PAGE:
I know kelvin has no degrees because it is an absolute scale, but I've never seen rankine not be associated with a degree, yet it is also an absolute scale. Anyone know why this is?
but I've never seen Rankine not be associated with a degree
Another absolute temperature scale is the Rankine (°R) scale, once used by engineers in the United States and based on the Fahrenheit (°F) temperature scale, with the freezing point of water defined as 491.67 °R. A degree Rankine, like a degree Fahrenheit, is 5/9 of a kelvin or degree Celsius.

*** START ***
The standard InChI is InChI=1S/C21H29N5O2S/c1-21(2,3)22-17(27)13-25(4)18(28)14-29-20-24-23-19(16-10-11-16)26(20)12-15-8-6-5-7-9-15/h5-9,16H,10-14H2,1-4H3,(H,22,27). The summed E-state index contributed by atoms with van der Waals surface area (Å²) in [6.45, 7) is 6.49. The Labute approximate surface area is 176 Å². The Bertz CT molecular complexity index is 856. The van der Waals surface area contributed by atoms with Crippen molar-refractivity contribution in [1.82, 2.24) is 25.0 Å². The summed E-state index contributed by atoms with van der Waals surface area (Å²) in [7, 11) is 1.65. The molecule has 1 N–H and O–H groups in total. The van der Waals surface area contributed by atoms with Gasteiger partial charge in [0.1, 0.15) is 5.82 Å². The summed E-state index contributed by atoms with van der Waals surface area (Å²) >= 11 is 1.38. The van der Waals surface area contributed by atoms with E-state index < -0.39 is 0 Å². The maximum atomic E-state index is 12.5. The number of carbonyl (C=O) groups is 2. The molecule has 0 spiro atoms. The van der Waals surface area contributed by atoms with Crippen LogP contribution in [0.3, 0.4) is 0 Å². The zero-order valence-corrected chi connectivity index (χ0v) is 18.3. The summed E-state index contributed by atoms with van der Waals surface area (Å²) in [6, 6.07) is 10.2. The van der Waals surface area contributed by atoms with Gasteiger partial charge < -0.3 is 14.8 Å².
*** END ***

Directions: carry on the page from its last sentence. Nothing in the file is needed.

Yes, but I still think (meant as an opinion, not as an assumption) °K would be more accurate.it is just Kelvin, no degrees
Yes! And I've read about many other scales I've never heard of before, too. I always thought Kelvin, Celsius, Fahrenheit and Réaumur were all.live and learn